Middle East

In Jordan, homeschooling could be just what the education system needed

Alarm clock, breakfast, school — in Reema Bast’s family, mornings haven’t changed much, even though she doesn’t have to rush her three children out of the house any more. She only needs to usher them into their rooms in time for the first class. “The two older children Aoun and Saba have classes from 8am until 3pm, the youngest Jad until 12pm,” Bast, who lives in Amman, told DW on the phone.

“We expect the children to be home for at least another six months,” said the stay-at-home-mum. For her it feels like her children are at school, even if the house is noisier than usual. “Everyone is busy with their classes and the house is full of voices of teachers and students,” she said.

Apart from a three-week stint in February 2021, schoolchildren and students in Jordan have been studying from home for a year. The brief re-opening of schools is believed to be the cause of the recent spike in Covid-19 infections which resulted in the current lockdown, including a strict daily curfew from 6pm to 6am and all day on Fridays.

According to a joint statement issued by the Prime Ministry and the Ministry of Health last week, the Hashemite Kingdom has seen 504,915 cases of COVID-19 infections and a death toll of 5,553.

Digital transition and e-learning

When the pandemic hit a year ago, the Jordanian Ministry of Education started facilitating distance learning tools in collaboration with the World Bank, ministries, and private enterprises. The partnership resulted in the now widely used distance-learning portal ‘Darsak’ which offers lessons in line with the Jordanian curriculum of Arabic, English, Math and Science for grades 1 through 12.

Furthermore, two TV channels offer on-air lectures and the country’s TV-sports channel has been repurposed as a broadcaster for students preparing for ‘Tawjihi’, the secondary school leaving examination. A platform for teacher training and courses for distance learning tools complement the government’s coronavirus strategy.

“While there is limited clarity on the effect remote learning will have on educational performance, the pandemic provides an opportunity to bridge the digital gap,” the World Bank wrote in a statement.

Benjamin Schmäling, head of the German Academic Exchange Service in Amman, says that the transition hasn’t been an easy process for professors and teachers. “For many, digital teaching has been a novelty,” he told DW on the phone. Universities, such as the German Jordanian University in Amman, have adapted to the new situation by introducing ‘digital twins’ of their 30 courses. Additionally, smart classrooms that will enable teachings with students present and online are in preparation.

But Schmäling believes that the digital push will unleash the technological potential of the country. First, however, a major obstacle must be tackled. “One of the biggest challenges is to guarantee equal access to the internet infrastructure in Jordan,” Schmäling said.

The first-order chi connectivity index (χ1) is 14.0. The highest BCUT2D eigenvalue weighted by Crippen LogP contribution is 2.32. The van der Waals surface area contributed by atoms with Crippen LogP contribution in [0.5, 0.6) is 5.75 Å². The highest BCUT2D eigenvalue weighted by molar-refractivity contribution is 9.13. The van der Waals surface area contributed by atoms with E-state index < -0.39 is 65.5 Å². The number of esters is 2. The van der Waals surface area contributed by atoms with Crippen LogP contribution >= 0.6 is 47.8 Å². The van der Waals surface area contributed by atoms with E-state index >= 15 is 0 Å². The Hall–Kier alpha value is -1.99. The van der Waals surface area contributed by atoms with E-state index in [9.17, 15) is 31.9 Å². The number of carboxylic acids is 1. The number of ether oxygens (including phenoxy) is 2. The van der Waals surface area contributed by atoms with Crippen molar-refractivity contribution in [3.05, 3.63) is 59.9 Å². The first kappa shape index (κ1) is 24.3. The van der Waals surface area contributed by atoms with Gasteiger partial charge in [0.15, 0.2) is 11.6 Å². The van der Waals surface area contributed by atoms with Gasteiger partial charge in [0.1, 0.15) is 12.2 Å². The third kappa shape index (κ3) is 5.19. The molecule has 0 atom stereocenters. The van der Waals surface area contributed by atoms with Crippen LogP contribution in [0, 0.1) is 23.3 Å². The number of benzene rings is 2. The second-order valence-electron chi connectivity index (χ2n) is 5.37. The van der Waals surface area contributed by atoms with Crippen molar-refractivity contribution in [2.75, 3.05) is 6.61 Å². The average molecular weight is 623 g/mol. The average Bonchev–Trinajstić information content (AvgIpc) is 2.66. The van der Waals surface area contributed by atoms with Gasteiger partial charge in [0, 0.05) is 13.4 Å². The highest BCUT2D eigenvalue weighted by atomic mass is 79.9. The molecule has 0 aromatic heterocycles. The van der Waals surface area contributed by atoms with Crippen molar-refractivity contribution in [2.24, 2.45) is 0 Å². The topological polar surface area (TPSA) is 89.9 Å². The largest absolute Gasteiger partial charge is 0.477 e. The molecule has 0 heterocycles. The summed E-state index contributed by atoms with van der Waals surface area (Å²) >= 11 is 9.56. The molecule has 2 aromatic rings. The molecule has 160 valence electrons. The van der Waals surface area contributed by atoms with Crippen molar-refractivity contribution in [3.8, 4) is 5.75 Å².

Excluded from school

According to the Organisation for Economic Co-operation and Development’s (OECD) Programme for International Student Assessment (PISA) 2018, more than 16 percent of students in Jordan lacked internet access, which is 16 percent below the OECD average. One third of 15-year-olds said they didn’t have a computer that can be used for schoolwork, 25 percent below the OECD benchmark.

Costly wifi and a digital infrastructure that doesn’t necessarily extend to rural regions mean many children are excluded from school. “Also, mobile networks in refugee camps are often not strong enough for live lessons”,” Schmäling added.

Hard times for young people

Jordan has a population of 10.8 million, and according to the Jordanian Department of Statistics, a staggering 63 percent are under 30. As early as in 2018, the World Bank reported that the youth unemployment rate in Jordan was 37.2 percent. “This is among the highest globally,” the report stated.

The latest rapid assessment of the United Nations Development Program in Jordan from May 2020 highlights the dramatic effects of the pandemic in the first few months alone. Only 6.8 percent reported that they were still employed after lockdown measures were introduced, and 58.6 percent of those who were employed before the outbreak reported that they had lost their entire income. “Younger age groups indicated to have been affected more,” the data analysts observed. According to the World Economic Forum’s 2018 Global Gender Gap Index, only 14 percent of women in Jordan work   — one of the lowest employment rates for women worldwide. As a result, only a minority of families had to overhaul their childcare plans during lockdown.

Potential for an updated educational framework

But it does appear that the digital push towards educational technologies (EdTech solutions) in Jordan could pave the way for a more resilient and future-oriented education system.

According to the World Bank, mobile apps like Rawy Kids from Egypt, Kitabi Book Reader from Lebanon, Sho’lah and Loujee, as well as cross-country collaborations, might become the new pillars of an updated educational infrastructure in Jordan.

The odds are not too bad: In early March 2021, the new Minister of Higher Education and Scientific Research, Professor Mohammad Khair Abo Qudeis, promised to start evaluating what needs to be prioritised in the country.

By Jennifer Holleis

FILE PHOTO: Empty desks are pictured in a deserted class in one of the schools, amid concerns over the spread of coronavirus disease (COVID-19), in Amman, Jordan March 23, 2020. REUTERS/Muhammad Hamed

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